Imprisoned Al Jazeera journalist Peter Greste talks to INSI about media safety (International News Safety Institute)

Peter Greste1

When Al Jazeera journalist Peter Greste and his two colleagues were imprisoned in Egypt on terrorism charges, media safety was cast into the spotlight.

The Australian spent 400 days in jail, following a trial that sparked an international outcry from politicians, diplomats and celebrities who were suddenly made aware of the vulnerability of reporters around the world.

Speaking to INSI, Greste emphasised the importance of making journalism safety a global conversation.

See the interview here.

“Although we’ve got a common interest, there aren’t common standards around the world and I think what we need to do is to try and expand this. What we all think of as press freedom and journalism safety in Europe doesn’t apply in the Middle East, and yet European journalists are working in the Middle East and vice versa. We need to make sure this is a conversation that crosses borders.”

Journalism safety has become even more paramount as the war on terror is played out in the media and journalists find themselves becoming the targets.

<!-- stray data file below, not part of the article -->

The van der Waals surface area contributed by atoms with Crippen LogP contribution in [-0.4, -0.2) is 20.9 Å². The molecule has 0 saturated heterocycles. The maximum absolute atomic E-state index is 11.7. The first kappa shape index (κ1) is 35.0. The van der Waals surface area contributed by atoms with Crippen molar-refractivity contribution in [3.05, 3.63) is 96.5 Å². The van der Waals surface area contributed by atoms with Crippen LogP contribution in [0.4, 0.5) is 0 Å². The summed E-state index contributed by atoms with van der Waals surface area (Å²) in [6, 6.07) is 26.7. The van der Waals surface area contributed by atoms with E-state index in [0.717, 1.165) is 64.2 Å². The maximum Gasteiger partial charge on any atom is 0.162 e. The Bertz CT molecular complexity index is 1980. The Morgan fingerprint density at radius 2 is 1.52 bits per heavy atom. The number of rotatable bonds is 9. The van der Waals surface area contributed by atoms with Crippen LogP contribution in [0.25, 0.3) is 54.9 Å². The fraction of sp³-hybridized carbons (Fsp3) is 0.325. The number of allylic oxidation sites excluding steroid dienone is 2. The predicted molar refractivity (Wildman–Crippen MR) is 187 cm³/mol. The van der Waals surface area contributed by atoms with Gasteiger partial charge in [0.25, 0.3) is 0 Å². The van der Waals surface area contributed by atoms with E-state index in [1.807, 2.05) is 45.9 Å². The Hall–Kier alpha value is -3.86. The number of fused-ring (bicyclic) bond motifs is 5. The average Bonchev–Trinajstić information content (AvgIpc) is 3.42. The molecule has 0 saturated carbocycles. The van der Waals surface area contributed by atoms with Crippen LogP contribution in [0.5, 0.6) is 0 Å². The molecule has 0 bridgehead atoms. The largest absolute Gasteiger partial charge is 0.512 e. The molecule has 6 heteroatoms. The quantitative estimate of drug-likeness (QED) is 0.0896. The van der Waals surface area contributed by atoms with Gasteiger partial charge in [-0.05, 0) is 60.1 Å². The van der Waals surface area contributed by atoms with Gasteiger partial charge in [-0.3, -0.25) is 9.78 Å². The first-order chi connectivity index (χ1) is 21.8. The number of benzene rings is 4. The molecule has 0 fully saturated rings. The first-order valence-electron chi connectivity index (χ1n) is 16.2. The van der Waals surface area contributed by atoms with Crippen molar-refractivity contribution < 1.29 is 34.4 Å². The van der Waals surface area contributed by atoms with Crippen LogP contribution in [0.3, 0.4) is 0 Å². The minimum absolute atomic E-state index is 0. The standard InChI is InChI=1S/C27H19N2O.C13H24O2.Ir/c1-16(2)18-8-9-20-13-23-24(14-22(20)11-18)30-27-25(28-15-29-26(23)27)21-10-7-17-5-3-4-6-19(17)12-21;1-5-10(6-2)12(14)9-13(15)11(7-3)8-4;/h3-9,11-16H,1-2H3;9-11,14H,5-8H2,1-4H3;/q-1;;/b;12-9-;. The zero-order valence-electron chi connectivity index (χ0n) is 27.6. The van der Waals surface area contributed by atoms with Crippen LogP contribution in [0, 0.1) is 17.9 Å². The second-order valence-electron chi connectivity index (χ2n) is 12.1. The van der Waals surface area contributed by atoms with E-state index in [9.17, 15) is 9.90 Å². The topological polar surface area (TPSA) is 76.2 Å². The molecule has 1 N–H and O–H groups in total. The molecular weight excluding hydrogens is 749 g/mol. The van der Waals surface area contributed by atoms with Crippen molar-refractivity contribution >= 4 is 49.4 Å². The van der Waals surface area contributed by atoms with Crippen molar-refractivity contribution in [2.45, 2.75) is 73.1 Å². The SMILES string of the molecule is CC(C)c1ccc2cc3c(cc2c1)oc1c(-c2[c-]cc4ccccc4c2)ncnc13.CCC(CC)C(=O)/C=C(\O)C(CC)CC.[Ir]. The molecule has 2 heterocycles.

“It was always a dangerous business,” said Greste. “But what’s happened now is that journalism has become fair game for both sides: whether it’s governments who are trying to clamp down on freedom of speech issues […] or whether it’s from groups themselves who’ve decided they don’t want or like the kind of ideology that they believe journalists are a part of.”

During Greste and his colleagues’ imprisonment, a social media campaign calling for their immediate release went viral, with the hashtag #FreeAJStaff making more than three billion impressions on Twitter.

“What was extraordinary was the extent to which the public got behind our particular case, the extraordinary way that our colleagues got involved and the extraordinary way politicians and diplomats all over the world lined up in a way that I don’t think we’ve seen in any other situation in the history of the media.”

Greste believes the level of support generated for him and his two colleagues shows what can be achieved when the industry pulls together and when “powerful decision makers” understand the safety issues journalists all around the world face every day as a result of doing their job.

“I think INSI’s a great place to start. It’s an industry organisation that was set up by industry groups to try and bring together a lot of the safety and security protocols and try to improve the way we handle journalists’ safety.”

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